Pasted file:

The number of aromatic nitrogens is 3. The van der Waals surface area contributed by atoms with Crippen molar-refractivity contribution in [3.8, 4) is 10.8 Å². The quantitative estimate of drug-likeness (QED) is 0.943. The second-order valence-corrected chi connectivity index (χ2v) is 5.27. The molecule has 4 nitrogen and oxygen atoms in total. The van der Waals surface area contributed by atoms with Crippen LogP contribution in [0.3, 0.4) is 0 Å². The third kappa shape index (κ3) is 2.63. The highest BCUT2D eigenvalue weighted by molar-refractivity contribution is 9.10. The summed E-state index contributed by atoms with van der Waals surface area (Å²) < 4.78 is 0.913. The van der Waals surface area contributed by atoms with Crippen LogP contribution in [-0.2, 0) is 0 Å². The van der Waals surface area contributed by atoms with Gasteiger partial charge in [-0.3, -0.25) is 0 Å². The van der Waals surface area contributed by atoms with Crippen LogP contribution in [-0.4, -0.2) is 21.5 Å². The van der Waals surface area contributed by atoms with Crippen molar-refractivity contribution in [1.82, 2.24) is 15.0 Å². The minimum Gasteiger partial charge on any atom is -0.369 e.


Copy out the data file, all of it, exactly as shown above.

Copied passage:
The number of aromatic nitrogens is 3. The van der Waals surface area contributed by atoms with Crippen molar-refractivity contribution in [3.8, 4) is 10.8 Å². The quantitative estimate of drug-likeness (QED) is 0.943. The second-order valence-corrected chi connectivity index (χ2v) is 5.27. The molecule has 4 nitrogen and oxygen atoms in total. The van der Waals surface area contributed by atoms with Crippen LogP contribution in [0.3, 0.4) is 0 Å². The third kappa shape index (κ3) is 2.63. The highest BCUT2D eigenvalue weighted by molar-refractivity contribution is 9.10. The summed E-state index contributed by atoms with van der Waals surface area (Å²) < 4.78 is 0.913. The van der Waals surface area contributed by atoms with Crippen LogP contribution in [-0.2, 0) is 0 Å². The van der Waals surface area contributed by atoms with Gasteiger partial charge in [-0.3, -0.25) is 0 Å². The van der Waals surface area contributed by atoms with Crippen LogP contribution in [-0.4, -0.2) is 21.5 Å². The van der Waals surface area contributed by atoms with Crippen molar-refractivity contribution in [1.82, 2.24) is 15.0 Å². The minimum Gasteiger partial charge on any atom is -0.369 e.